Wednesday, 30 January 2013

Habits of a Lifetime

As a coach I work with clients to "manage change" and to "facilitate transitions".

In theory this is a great space to work in. After all, it's universally accepted that coping with change can be challenging. Yet, we live in volatile and fast moving times where the old ways of doing things often no longer obtain. It is increasingly important then that we develop skills for embracing and managing change in order to remain effective, productive and competitive. Adapt or be left behind. A good coach should be very happy operating in this millieu!

Paradoxically, we (and I don't mean only coaches) need change to be challenging.

Many people (my dear mother among them), say: "people don't change". After much thought, I think this is correct in most cases. Fundamentally, people don't really change. Nevertheless, people can change how they react, behave or feel about a goal, person or situation. In other words, while we stay basically the same person, we evolve and develop and sometimes, we feel transformed.

This is where a coach can help - in this journey towards new ways of seeing or doing things. Indeed, given our propensity to resist change, to stick with what we know or to take the safe route, coaching can be invaluable.

Indeed, today I had a realisation that despite my best intentions and excellent coaching skills, I may in fact be a difficult client to self-coach.

I was in a driving lesson when this dawned on me...

Yes - I know - driving lessons at my time of life!

The thing is that I have been driving for 20 years but for the past 13 I haven't driven often, apart from 4 months in 2009 when I was living in Australia.

So, I'm out of practice, a little nervous and unfortunately, not qualified to drive in the UK.

But I can drive. So the challenge is not that I have no ability or competence. The challenge is to change bad habits and re-learn the skills properly.

No big deal, right?

Well, let me just say that I have new found respect for teachers of adults. How do they stay calm and patient with students who think they know what they are doing? How do they not guffaw at the silly, unforced errors repeated over and over again? How do they not just lose it entirely with people who refuse to follow basic instructions?

At one point my instructor - South African thirty-something - told me:

"You have to listen," in a tone of carefully masked frustration. Hand on heart - no one has ever had to tell me to listen before! 

The whole situation was ludicrous. I'm an experienced driver. I know the rules of the road. But I would have failed a driving test today. For a series of small mistakes - giving way when I could have gone through the junction, moving into the empty right lane without checking my right mirror, approaching a roundabout at 15 miles an hour, stopping over a white line at a red light, crossing my hands on the steering wheel. 

It was very humbling. And I was reminded that changing how we do things, breaking a habit, is not easy. In confronting the fact that change is hard, one becomes disillusioned, disheartened; one wonders why one is bothering.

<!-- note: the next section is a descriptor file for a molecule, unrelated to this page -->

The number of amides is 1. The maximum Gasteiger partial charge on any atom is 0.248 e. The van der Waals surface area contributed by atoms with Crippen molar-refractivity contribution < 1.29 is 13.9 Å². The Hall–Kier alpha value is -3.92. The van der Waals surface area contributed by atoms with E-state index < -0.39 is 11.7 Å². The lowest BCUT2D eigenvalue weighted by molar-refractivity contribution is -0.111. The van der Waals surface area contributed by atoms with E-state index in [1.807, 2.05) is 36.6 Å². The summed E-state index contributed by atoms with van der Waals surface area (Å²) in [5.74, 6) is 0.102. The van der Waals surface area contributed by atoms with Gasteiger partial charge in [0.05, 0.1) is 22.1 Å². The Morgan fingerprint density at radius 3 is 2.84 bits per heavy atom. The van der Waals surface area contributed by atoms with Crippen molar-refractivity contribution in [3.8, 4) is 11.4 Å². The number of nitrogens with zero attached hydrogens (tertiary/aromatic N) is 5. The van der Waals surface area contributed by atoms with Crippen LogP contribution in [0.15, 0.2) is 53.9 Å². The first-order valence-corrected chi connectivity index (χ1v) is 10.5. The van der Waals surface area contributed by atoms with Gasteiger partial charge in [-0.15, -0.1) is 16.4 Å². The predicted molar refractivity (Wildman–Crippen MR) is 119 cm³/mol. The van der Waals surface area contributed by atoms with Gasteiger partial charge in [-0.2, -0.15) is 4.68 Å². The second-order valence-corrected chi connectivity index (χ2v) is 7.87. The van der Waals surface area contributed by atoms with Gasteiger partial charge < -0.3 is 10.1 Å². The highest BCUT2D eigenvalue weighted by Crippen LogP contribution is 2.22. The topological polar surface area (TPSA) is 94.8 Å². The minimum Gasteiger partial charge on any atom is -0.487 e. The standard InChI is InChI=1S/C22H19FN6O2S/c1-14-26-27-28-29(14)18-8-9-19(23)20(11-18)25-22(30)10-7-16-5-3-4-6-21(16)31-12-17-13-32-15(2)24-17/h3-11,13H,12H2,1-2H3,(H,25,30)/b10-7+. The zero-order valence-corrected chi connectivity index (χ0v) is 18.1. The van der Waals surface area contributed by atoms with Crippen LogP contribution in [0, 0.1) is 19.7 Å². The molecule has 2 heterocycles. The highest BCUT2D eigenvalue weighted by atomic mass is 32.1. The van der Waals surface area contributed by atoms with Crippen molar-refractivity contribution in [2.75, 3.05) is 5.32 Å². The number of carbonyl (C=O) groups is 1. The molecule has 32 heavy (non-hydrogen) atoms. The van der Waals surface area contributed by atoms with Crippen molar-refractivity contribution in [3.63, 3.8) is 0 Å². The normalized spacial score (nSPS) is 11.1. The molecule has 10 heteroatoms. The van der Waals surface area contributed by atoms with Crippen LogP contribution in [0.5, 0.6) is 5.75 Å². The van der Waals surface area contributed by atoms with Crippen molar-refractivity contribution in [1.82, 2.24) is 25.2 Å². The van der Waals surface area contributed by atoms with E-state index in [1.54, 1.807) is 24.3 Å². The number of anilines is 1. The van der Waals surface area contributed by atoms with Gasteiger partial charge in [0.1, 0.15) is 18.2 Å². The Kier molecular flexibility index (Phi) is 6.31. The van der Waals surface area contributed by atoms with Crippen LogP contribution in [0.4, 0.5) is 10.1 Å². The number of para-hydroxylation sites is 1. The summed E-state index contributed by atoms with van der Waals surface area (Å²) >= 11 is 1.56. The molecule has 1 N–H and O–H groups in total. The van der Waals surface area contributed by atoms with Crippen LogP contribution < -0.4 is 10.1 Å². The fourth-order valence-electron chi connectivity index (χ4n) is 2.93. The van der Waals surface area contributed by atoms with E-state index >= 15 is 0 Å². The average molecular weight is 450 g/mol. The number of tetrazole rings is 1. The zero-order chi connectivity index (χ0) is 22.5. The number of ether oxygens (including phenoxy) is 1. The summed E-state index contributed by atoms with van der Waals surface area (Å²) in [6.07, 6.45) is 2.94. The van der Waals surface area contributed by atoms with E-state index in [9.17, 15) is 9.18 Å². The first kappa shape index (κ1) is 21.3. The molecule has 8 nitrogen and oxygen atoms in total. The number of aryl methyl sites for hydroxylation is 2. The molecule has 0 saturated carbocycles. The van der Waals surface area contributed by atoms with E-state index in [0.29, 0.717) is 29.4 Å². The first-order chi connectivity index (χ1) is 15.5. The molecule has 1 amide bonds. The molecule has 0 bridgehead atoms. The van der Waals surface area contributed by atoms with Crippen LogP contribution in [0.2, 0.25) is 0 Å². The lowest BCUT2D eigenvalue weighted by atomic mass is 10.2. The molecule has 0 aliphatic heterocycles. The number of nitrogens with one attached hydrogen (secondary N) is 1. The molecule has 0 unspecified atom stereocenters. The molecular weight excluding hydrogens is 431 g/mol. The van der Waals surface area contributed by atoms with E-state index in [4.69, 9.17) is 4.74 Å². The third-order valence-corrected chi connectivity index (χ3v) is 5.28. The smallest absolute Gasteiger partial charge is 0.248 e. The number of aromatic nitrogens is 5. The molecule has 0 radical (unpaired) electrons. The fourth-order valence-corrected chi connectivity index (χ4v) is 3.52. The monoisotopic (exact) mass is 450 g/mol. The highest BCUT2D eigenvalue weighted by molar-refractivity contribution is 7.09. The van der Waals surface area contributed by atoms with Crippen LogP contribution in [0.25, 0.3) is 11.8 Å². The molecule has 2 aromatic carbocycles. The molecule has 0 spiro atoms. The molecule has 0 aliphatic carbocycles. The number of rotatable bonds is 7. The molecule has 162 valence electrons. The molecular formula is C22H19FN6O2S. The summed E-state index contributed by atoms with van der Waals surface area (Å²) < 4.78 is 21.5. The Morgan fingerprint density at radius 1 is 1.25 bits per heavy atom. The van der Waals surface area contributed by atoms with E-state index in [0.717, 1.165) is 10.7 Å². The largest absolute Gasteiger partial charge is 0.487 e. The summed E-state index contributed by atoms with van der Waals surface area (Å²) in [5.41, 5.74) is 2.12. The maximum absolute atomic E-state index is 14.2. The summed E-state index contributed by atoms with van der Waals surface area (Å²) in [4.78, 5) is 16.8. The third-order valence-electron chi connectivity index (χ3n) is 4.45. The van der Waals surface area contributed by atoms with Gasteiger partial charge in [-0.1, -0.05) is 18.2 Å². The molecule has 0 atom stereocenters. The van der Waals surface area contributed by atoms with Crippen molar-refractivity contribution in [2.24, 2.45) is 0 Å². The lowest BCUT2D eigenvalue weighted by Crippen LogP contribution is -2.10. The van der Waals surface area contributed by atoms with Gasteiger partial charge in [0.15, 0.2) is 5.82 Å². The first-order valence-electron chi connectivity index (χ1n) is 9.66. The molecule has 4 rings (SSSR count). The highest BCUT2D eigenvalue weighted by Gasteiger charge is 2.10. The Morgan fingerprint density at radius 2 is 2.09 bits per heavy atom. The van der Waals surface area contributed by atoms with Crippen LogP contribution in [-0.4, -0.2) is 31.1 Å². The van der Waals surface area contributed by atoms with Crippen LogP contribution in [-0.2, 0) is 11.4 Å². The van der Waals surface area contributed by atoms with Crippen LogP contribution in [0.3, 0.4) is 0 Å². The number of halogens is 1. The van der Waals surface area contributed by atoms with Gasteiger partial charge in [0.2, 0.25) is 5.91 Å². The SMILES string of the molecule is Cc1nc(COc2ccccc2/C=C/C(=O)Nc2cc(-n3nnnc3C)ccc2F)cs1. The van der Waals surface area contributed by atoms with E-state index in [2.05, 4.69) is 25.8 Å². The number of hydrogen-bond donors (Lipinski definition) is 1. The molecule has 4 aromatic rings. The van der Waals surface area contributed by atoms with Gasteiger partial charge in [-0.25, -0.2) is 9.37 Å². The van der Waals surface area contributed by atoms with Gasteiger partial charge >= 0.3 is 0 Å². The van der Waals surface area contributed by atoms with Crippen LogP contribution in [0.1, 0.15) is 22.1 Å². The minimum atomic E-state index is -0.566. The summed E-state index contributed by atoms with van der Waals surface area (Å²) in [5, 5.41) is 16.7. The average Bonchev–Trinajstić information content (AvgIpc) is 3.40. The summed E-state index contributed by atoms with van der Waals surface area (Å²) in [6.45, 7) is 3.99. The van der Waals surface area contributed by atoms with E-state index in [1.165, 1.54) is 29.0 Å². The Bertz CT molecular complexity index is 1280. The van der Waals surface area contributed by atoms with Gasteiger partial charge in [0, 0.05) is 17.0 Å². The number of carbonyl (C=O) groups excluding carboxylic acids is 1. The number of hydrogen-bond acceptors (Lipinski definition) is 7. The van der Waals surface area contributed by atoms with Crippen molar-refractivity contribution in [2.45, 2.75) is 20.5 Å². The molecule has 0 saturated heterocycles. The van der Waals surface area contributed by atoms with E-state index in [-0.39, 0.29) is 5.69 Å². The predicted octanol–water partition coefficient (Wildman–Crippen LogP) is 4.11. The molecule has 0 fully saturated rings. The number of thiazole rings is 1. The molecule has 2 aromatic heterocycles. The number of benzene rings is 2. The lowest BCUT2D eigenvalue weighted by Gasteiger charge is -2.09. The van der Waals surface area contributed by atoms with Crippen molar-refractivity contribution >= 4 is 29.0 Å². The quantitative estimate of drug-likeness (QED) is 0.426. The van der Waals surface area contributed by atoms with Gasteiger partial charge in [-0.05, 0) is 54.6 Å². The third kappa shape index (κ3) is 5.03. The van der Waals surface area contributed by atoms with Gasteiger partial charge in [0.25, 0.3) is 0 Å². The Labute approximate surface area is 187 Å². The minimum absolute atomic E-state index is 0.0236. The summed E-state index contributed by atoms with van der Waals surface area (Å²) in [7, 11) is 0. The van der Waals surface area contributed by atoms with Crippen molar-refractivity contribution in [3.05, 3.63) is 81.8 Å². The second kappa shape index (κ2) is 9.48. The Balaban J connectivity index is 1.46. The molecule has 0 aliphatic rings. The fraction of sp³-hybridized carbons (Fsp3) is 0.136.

There was a moment this morning when with aching knee and ankle joint from all that slow speed gear changing, I suggested we end the lesson and have a coffee; perhaps refer me on an automatic vehicle instructor? ie give up.

I mean, it's not as though we have a car or need to drive anywhere, really. I don't need to have a licence. don't really miss driving. One can manage on foot or public transport. Plenty of people can't drive...

But my instructor - coach - talked me through it, as good coaches do. 
"Don't be put off. Most new students feel some discomfort using muscles not usually used. It will get easier. You are doing well. Let's persevere."

"Ok," I said, compliantly. Mostly to save face. I wasn't completely convinced...

There came a powerful realisation. A few well chosen words of encouragement can go a long way. 

So I punched through the pain barrier - like I do at the gym without ever complaining. I even saw the humour in the situation and was thus open to the idea that I was not giving of my best, but being defensive or resistant to letting the learning happen. I was so wrapped up in the fact that I could drive already that I wasn't open to the idea that I had some learning to do. 

Thus, there came the next realisation. The instructor asked me (for the fourth time) if I noticed the car shuddering and could I tell him what I was doing that was causing that. I knew it had something to do with clutching and accelerating and pace and timing but I wasn't sure. Like when I have to reverse, I don't remember which way to turn the wheel (scary?).

So I said: "No. I don't know."
He said: "I've only told you three times."
I said: "I wasn't listening."
He said: "I know."

And there followed the third realisation. I can't learn to do something differently if I don't engage with the process openly and willingly. When the Offspring say they don't know after I have explained something to them, it's not because they're stupid or lack focus or have a poor attitude to their work. Rather, they are probably not interested enough to listen attentively. 

And in admitting I was not listening, the ear muffs came off and I finally heard him!

Thought provoking stuff.

So - next time you find yourself resisting a change you think you have embraced, pause for a moment and ask yourself, what are you resisting? Are you truly ready, willing and able? Are you listening? Do you need some encouragement? 

Or quite simply - is this a change you actually want to make?


Thursday, 17 January 2013

Mixing it up

This week I decided to mix it up a bit.

After all, what is the use of coaching clients about managing transitions if one is not also prepared to embrace  change?  Let me just preface what follows by saying - I love routine. Love it. I love the tried and true methods that work well. I often tell people about how fantastic routine can be. I extol the virtues of boundaries.

Yet, I was not always such a person, was I? While never exactly intrepid, I was once a little adventurous, wasn't I?

Well, suffice to say, a breath of fresh air was long overdue so I conducted three experiments. By definition a cautious approach I dare say. But anyway...

First, I altered my fitness routine. I did the same circuit of exercises in the gym, but I changed the order in which I do them. I wanted to see how I would feel after and what impact the change would have on my workout. I expected to be muddled, do fewer exercises and barely break a sweat.